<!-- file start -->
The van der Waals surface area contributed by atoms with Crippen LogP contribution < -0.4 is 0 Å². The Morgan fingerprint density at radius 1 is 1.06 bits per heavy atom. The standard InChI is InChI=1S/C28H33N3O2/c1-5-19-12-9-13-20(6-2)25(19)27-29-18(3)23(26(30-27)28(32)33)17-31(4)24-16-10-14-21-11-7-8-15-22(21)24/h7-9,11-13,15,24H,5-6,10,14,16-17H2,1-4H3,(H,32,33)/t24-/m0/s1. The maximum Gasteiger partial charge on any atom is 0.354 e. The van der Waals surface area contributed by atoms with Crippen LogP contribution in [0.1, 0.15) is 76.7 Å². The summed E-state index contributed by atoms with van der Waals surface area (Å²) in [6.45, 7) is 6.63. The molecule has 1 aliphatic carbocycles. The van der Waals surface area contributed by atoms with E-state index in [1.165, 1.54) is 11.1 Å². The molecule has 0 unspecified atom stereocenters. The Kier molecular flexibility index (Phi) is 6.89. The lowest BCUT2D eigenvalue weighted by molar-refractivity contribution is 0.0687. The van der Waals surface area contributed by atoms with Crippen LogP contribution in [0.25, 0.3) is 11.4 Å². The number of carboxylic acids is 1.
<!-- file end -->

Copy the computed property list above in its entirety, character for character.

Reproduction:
The van der Waals surface area contributed by atoms with Crippen LogP contribution < -0.4 is 0 Å². The Morgan fingerprint density at radius 1 is 1.06 bits per heavy atom. The standard InChI is InChI=1S/C28H33N3O2/c1-5-19-12-9-13-20(6-2)25(19)27-29-18(3)23(26(30-27)28(32)33)17-31(4)24-16-10-14-21-11-7-8-15-22(21)24/h7-9,11-13,15,24H,5-6,10,14,16-17H2,1-4H3,(H,32,33)/t24-/m0/s1. The maximum Gasteiger partial charge on any atom is 0.354 e. The van der Waals surface area contributed by atoms with Crippen LogP contribution in [0.1, 0.15) is 76.7 Å². The summed E-state index contributed by atoms with van der Waals surface area (Å²) in [6.45, 7) is 6.63. The molecule has 1 aliphatic carbocycles. The van der Waals surface area contributed by atoms with E-state index in [1.165, 1.54) is 11.1 Å². The molecule has 0 unspecified atom stereocenters. The Kier molecular flexibility index (Phi) is 6.89. The lowest BCUT2D eigenvalue weighted by molar-refractivity contribution is 0.0687. The van der Waals surface area contributed by atoms with Crippen LogP contribution in [0.25, 0.3) is 11.4 Å². The number of carboxylic acids is 1.